According to an IBIS World report, the US online home furnishings market has grown 20% annually over the period 2010 through 2015 to be worth $8 billion. Over the same period, the US online house furniture market grew 16% to $16 billion. Wayfair (NYSE: W) is the largest pure-play online retailer of home goods in the country. Last year, it went public and even under public scrutiny, its performance remains impressive.
Last month, Wayfair reported rather impressive third quarter results. Q3 revenue grew 77% over the year to $594 million, ahead of the Street’s forecast of $523 million. Net loss per share improved from $0.59 a year ago to $0.13. The market was looking for a loss of $0.24 for the quarter.
Revenues from the direct retail segment which include their five brands – Joss & Main, All+ Modern, Dwell Studio, Birch Lane, and wayfair.com – grew 91% to $545 million driven by a 61% increase in the total active customers. Wayfair ended the quarter with 4.6 million total active customer compared with 4 million reported a quarter ago.
Among other important metrics, net revenue per active customer over the past 12 months increased 9% to $371. The average number of annual orders per customer grew from 1.65 last year to 1.69. Total orders grew 77% to 2.3 million, with average order value growing 8% to $235. Mobile continued to grow and mobile devices accounted for 35% of orders placed compared with 29% a year ago.
Wayfair expects to end the current quarter with revenues of $575 million-$610 million.
Wayfair’s Expansion Plan
Wayfair has been focusing on driving repeat orders from its customers. Last quarter, repeat customers accounted for 55% of total orders compared with 50% reported a year ago. Wayfair is driving this number upwards through an improved loyalty program. Earlier, its loyalty program was based on rewards dollars that customers could apply to future purchases. This quarter, it stepped up the ante to customize this rewards program. Wayfair released a private label credit card that provides benefits such as rewards dollars and financing on large purchases. It plans to continue to add more specific benefits and personalized offerings to the card holders. The card has been released in partnership with Alliance Data so that Alliance qualifies the customers and takes all risk on payments. Most brick-and-mortar stores already offer financing options to their customers for bigger purchases and now Wayfaiir has made it possible for its customers to finance assets as well.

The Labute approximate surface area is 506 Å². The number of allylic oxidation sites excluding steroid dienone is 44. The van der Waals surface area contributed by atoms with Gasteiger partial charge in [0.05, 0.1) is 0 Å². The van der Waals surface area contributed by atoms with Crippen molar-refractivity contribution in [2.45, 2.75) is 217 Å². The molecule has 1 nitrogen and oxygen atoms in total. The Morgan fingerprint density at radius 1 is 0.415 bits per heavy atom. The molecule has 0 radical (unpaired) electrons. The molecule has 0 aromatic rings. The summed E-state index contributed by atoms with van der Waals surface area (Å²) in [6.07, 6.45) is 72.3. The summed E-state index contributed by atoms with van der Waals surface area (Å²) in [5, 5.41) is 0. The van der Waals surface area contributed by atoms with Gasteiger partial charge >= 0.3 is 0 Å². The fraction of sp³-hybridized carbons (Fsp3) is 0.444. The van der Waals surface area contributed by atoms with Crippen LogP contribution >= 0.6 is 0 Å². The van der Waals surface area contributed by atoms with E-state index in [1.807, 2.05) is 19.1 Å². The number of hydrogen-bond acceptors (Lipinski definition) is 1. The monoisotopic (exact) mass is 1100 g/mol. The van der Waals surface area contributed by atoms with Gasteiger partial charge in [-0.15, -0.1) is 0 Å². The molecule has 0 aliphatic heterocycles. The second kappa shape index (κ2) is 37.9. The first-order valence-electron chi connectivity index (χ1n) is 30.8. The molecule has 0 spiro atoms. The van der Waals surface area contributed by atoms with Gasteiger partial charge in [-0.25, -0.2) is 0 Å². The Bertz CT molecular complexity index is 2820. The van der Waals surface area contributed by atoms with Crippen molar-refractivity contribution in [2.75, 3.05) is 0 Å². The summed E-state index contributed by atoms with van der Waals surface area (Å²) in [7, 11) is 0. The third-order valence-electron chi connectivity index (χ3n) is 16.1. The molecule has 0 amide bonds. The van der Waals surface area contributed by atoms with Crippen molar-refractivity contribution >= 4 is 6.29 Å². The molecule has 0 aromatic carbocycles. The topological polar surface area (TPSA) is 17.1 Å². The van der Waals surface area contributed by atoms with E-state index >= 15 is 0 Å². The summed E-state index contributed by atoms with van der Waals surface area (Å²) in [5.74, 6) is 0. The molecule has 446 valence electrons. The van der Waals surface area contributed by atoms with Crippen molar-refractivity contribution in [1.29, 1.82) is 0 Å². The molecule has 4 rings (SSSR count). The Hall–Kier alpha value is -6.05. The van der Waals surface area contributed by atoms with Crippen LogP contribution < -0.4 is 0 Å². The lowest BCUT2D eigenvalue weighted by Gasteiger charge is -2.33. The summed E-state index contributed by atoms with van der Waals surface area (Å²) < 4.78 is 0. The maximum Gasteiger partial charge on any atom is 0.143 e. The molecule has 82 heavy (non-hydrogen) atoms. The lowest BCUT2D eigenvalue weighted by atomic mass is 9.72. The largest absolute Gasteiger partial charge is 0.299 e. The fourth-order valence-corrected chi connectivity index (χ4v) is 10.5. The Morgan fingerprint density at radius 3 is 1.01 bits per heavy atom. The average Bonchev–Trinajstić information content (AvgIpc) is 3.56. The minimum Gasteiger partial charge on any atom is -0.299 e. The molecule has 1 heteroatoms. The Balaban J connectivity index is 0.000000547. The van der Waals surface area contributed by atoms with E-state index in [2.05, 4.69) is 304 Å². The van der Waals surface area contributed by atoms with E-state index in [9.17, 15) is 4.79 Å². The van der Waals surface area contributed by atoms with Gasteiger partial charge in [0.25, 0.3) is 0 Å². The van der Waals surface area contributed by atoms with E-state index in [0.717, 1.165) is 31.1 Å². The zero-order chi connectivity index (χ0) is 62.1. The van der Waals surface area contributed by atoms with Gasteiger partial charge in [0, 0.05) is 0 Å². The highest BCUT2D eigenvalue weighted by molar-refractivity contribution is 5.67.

Wayfair is also focusing on delivering a strong holiday season after a highly successful Labor Day weekend event as was evident from its recent results. For the holiday season, Wayfair has released its holiday events in early October, a few weeks earlier than last year. Its sites will showcase a broader assortment of holiday offerings including decorative accents, seasonal décor, and an extensive collection of house wares. It is also stepping up the marketing campaign that will combine television, display, personalized email, and direct mail.
The company has done well on the exchange. It had listed last fall at a price of $29 a share. The stock is currently trading at $37.02 with a market capitalization of $3.1 billion. It touched a high of $56.84 in August this year.
Wayfair’s stock has been in recent news as hedge fund manager Whitney Tilson proclaimed his bet against the company. Tilson is best known for his expose on the high levels of formaldehyde in Lumber Liquidators’s products. Recently, Tilson got five of Wayfair’s products tested for formaldehyde levels. He received results on three of them and out of those, two products had higher formaldehyde levels. Tilson claims that not only is Wayfair’s product quality questionable, but its unprofitable position also makes it among the worst stocks to hold. The market is divided on the issue as is evident from Wayfair’s stock price which appears to be holding up. Wayfair claims that the questionable products were being sold by a vendor, who has since been removed from their portfolio.
This segment is a part in the series : From E-Commerce to Web 3.0